ate: 14 March 2012
embargo: For immediate release
350,000 parents could lose state pension credits if child benefit is cut
Just over 350,000 parents, the majority of whom are likely to be women, could lose vital national insurance credits towards their state pension if child benefit is withdrawn for higher rate taxpayers, the TUC says today (Wednesday).
Recipients of child benefit currently receive credits towards their state pension if they are caring full-time and not in work. These credits, available until a child is 12, ensure that caring and parenting is fully recognised in the state pension system.
Economist Howard Reed has analysed official government statistics for the TUC and found that there are 351,000 families with children under 12 in which one person is earning over the higher rate tax threshold and the other is either not working (288,000 parents) or earning below the lower earnings limit (£102 per week) needed to receive national insurance contributions (63,000 parents).
These stay-at-home or low earner parents, whose partner pays higher rate tax, therefore risk losing their state pension credits along with their child benefit.
Historically, the failure to recognise full-time caring and parenting in the state pension contributed to a sharp gender pay divide in retirement, with millions of women not receiving a full state pension.
Recent changes, such as ensuring child benefit recipients receive credits and reducing the number of qualifying years needed for a full pension to 30, have helped close the gender gap in pensions.
Withdrawing child benefit would therefore be a step backwards and could mean many full-time parents and carers failing to get a full state pension, says the TUC.
It is possible to buy back up to six years worth of credits, but at £12.60 a week it could cost around £4,000 to buy them back.
A separate TUC analysis shows that of the 2.46 million families with a household income of more than £42,475 – the point at which higher rate tax is paid – nearly a million families (39 per cent) will keep their child benefit while another 1.5 million families will lose out.
The chances of keeping child benefit are based as much on the distribution of family income as on the amount of money earned, which is a poor basis for any tax or benefit, says the TUC.
The TUC believes that child benefit is an important recognition of the cost of raising children, as well as of the contribution that carers make to society, and should not be withdrawn.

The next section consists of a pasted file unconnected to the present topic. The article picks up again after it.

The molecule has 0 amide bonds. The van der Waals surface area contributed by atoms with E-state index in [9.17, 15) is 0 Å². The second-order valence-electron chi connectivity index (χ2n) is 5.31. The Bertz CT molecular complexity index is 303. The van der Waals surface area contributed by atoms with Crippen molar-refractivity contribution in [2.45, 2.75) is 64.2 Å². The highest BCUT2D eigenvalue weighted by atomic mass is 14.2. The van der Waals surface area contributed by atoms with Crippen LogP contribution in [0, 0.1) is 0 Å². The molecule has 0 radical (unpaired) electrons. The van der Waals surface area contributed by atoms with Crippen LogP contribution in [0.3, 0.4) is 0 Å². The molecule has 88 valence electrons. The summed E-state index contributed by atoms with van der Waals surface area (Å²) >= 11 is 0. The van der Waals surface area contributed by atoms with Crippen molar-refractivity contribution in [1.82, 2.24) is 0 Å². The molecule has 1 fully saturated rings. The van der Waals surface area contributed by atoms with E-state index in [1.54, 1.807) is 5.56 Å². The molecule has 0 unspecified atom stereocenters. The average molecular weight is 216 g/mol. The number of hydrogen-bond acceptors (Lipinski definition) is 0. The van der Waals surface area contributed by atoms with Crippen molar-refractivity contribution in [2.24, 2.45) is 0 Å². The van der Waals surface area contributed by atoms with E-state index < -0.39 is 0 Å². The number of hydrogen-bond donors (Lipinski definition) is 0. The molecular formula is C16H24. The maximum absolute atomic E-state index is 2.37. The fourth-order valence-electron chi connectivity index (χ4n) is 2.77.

There are far better ways to tax wealth than a policy that can lead to someone taking home less money if their pay moves above £42,475, penalises single parents and full-time carers in particular, and takes away someone’s state pension credits, says the TUC.
TUC General Secretary Brendan Barber said: ‘Child benefit recognises the cost of raising children and the contribution that carers make to society, whatever their income. Cutting it would be deeply unfair.
‘The government claims it can’t afford to pay wealthy families child benefit but because of the way the change will come in, families with an income of £84,000 could keep their child benefit while a single parent on £42,500 could lose out. The fact is that two in five households earning over £42,500 will still receive child benefit.
‘Withdrawing child benefit won’t just hit family incomes, it could also hit women’s pensions. Around 350,000 stay-at-home parents or very low-earners could lose up to 12 years’ worth of state pension credits. It is wrong to punish people simply for choosing to stay at home to look after their children full-time.
‘The Chancellor has managed to create a broad coalition of opponents to his child benefit cut. He must put fairness before pride and reverse his ill-conceived withdrawal of child benefit for higher rate taxpayers in the Budget next week.’
Child Poverty Action Group Chief Executive Alison Garnham said: ‘The child benefit plans now look like another strike on women’s financial security, which brings with it greater risks for children too.
‘The Chancellor needs to scrap the child benefit cut and find a much fairer way of ensuring that all higher rate taxpayers are contributing their fair share to reducing the deficit, not just families with children.
‘Women are already disadvantaged enough under the current pension system, and they are already being targeted far too much by the cuts. The public clearly want higher rate taxpayers to contribute their fair share to deficit reduction, and rightly so, but this is not the way to do it.
‘The more the child benefit clawback policy is scrutinised, the bigger a mess it looks.’
NOTES TO EDITORS:
– The TUC-commissioned analysis is of the Family Resources Survey, published by the Office for National Statistics. The full figures, as well as the TUC analysis, are available from the TUC press office.
– Class 3 national insurance credits for non-working child benefit recipients are currently available to parents of children up to 12 years old. They are not available for non-working parents with children aged 12 and over.
– All TUC press releases can be found at www.tuc.org.uk
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Press release (900 words) issued 14 Mar 2012
Added by me: If the TUC had lent fewer of their resources to a political party committed to the invisibility of these women to political debate, the way gender has just been exploited may have been discussed.